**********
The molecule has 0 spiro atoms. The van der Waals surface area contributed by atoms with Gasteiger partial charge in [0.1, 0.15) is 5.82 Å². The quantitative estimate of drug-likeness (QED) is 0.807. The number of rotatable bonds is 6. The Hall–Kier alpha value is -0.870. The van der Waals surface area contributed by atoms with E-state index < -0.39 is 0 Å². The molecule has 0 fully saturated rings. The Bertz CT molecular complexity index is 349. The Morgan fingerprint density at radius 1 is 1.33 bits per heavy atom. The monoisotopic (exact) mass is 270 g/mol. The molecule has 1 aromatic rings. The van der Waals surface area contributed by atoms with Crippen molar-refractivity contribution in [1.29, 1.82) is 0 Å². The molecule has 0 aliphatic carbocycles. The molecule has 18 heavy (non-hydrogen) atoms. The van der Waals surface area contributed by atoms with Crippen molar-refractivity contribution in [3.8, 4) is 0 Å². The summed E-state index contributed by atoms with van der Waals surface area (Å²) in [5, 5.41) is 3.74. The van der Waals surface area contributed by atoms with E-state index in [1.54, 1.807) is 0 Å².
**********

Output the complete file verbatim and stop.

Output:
The molecule has 0 spiro atoms. The van der Waals surface area contributed by atoms with Gasteiger partial charge in [0.1, 0.15) is 5.82 Å². The quantitative estimate of drug-likeness (QED) is 0.807. The number of rotatable bonds is 6. The Hall–Kier alpha value is -0.870. The van der Waals surface area contributed by atoms with E-state index < -0.39 is 0 Å². The molecule has 0 fully saturated rings. The Bertz CT molecular complexity index is 349. The Morgan fingerprint density at radius 1 is 1.33 bits per heavy atom. The monoisotopic (exact) mass is 270 g/mol. The molecule has 1 aromatic rings. The van der Waals surface area contributed by atoms with Crippen molar-refractivity contribution in [1.29, 1.82) is 0 Å². The molecule has 0 aliphatic carbocycles. The molecule has 18 heavy (non-hydrogen) atoms. The van der Waals surface area contributed by atoms with Crippen molar-refractivity contribution in [3.8, 4) is 0 Å². The summed E-state index contributed by atoms with van der Waals surface area (Å²) in [5, 5.41) is 3.74. The van der Waals surface area contributed by atoms with E-state index in [1.54, 1.807) is 0 Å².